"Craft is what enables you to be successful
when you're not inspired." - Brian Eno
Wired MAY 1997 - by David Pescovitz
THE FUTURE OF MUSIC
You've heard the hype. We asked the experts. Here's the real timetable.
From Pink Floyd, to Smashing Pumpkins, Bach to The Beatles, The Pipes Of Pan At Jajouka to Ornette Coleman, music is the world's most universal language. It's a voice for prayer, a medium to express joy and sorrow, a sign of the times. With the invention of the theremin in 1920, music developed a new vocabulary, one of electricity and voltage. Then came John Cage, who contended that any real breakthrough in the way we listen to music must be psychological, not technical. Then came Michael Jackson. Wired asked six experts about the way-out sounds of the future.
Generative music, the audio equivalent of a screensaver, enables a computer to compose music based on a set of user-defined rules. Eno comments that he employed this technique when creating his pioneering ambient works two decades ago. Packard notes that John Cage and Lejaren Hiller used a computer to generate more than eight hundred and eighty-five thousand random notes for their 1969 work, HPSCHD. The next step is software that allows you to choose the style of a musician so the computer can compose new hits similar to those by your favorite artists, even "something that sounds an awful lot like Wayne Newton and Metallica doing a Stones cover," jokes Curley. On the other hand, Baxter says, once advertising companies get the music generator, they'll be "free from the responsibilities of publishing and writer's royalties."
Where does appropriation end and stealing begin? When you don't ask for permission first, according to the courts. And they're not kidding, says Packer, who cites instances of legal action against composers of sample based commercial recordings. Curley thinks a total ban on sampling will be impossible both because the technology is becoming cheaper and because using a recognisable sample as the foundation for a song is a "proven formula for record sales." Robbins proposes an electronic watermarking strategy to identify the originator of a sampled piece of music, "coupled with a universal pay-by-usage" plan. According to Thaemlitz, "The best way to avoid trouble is to release only original compositions... or overprocess everything until it's unrecognisable."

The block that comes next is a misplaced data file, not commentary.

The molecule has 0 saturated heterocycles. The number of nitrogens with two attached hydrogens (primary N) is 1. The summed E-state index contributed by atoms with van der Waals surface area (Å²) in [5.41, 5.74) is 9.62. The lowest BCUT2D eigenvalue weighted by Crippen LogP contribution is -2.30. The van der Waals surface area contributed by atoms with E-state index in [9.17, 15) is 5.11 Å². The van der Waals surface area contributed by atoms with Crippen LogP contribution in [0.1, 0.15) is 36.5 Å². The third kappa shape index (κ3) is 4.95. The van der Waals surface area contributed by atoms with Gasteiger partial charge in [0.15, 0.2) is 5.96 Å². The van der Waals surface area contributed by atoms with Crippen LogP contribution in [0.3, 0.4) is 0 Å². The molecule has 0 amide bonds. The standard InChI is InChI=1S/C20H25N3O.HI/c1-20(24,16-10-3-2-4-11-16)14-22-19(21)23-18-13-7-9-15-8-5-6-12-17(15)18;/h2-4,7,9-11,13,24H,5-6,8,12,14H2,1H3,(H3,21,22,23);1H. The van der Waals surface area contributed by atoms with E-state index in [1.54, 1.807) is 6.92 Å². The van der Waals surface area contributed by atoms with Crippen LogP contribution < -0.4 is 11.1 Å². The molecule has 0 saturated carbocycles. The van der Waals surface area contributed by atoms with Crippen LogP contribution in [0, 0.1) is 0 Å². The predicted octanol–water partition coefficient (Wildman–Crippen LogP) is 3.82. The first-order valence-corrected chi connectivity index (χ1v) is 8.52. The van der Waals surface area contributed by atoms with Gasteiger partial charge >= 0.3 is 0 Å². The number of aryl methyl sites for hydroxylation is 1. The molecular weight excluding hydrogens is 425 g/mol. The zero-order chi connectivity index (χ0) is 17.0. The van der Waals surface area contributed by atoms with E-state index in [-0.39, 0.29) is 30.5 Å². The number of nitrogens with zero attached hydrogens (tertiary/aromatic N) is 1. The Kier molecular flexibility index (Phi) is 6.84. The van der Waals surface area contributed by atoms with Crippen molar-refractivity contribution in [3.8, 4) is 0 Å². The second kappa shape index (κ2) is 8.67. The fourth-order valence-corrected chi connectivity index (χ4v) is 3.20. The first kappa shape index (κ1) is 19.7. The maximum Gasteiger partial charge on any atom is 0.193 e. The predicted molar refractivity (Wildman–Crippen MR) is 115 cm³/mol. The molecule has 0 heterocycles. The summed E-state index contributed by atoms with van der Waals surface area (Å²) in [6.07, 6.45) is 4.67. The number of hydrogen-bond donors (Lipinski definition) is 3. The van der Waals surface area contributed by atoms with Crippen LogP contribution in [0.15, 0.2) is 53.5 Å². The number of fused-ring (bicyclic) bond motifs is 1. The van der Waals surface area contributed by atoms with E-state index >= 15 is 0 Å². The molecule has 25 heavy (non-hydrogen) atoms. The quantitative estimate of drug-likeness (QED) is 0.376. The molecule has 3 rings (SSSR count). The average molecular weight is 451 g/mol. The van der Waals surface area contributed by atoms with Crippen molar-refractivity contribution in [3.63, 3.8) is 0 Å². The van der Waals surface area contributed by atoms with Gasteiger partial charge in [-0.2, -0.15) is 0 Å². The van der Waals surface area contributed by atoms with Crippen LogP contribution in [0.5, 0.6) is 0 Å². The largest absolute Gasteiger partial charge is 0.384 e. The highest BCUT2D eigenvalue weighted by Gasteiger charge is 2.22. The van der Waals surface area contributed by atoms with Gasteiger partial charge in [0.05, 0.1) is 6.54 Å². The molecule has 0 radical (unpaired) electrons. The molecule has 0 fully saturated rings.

Imagine that your favorite recording artist exists only in virtual reality or mediaspace. A computer-generated pop star named Kyoko Date has already made a splash in Japan. According to Eno, this concept is really no different from popular boy bands, like Garry Glitter, that were said to have been totally orchestrated by record companies. "The interesting thing about these processes is that they reflect a trend toward communally produced stars - people who are generated as the carefully monitored answer to our desires - like tabloid newspapers, like deities, like oracles," he says. Or like Milli Vanilli, notes Thaemlitz. Or like Alvin & The Chipmunks, adds Packer. In any case, Baxter notes, "by assembling pre-existing musical building blocks, as is sometimes done in rap and techno music, the human becomes the producer and the artist resides in the machine."
The twelve-note foundation of Western music yields only a limited number of melodies and chord progressions that sound "good" together - so what happens when all the permutations are used up? "Listen to commercial radio for a few days and you can make a pretty strong case that this is already a reality," says Curley. Mozart died in 1791, adds Thaemlitz. "It isn't new combinations of notes and chords that fuel popular music," Eno says. "It's the whole complex of notes and chords and beats and sonic landscape and performances and images and ways of inflecting and lyrics and so on." Baxter agrees, pointing out that "Pachelbel created what became a common chord progression in his Canon, but it didn't stop Percy Sledge from knockin' everyone out with When A Man Loves A Woman or The Everly Brother from capturing our hearts with Let It Be Me."
Jeffrey "Skunk" Baxter
musician and producer, formerly of The Doobie Brothers; defence analyst.
bass player for the Afghan Whigs; co-owner of Ultrasuede studio, Cincinnati, Ohio.
composer, producer, and author.
artistic director of Zakros InterArts; visiting lecturer at University of California at Berkeley.
C. Todd Robbins
music and interface designer contracting with Interval Research Corporation.
electronic musician; producer for Comatonse, Mille Plateaux, Caipirinha, and Instinct record labels.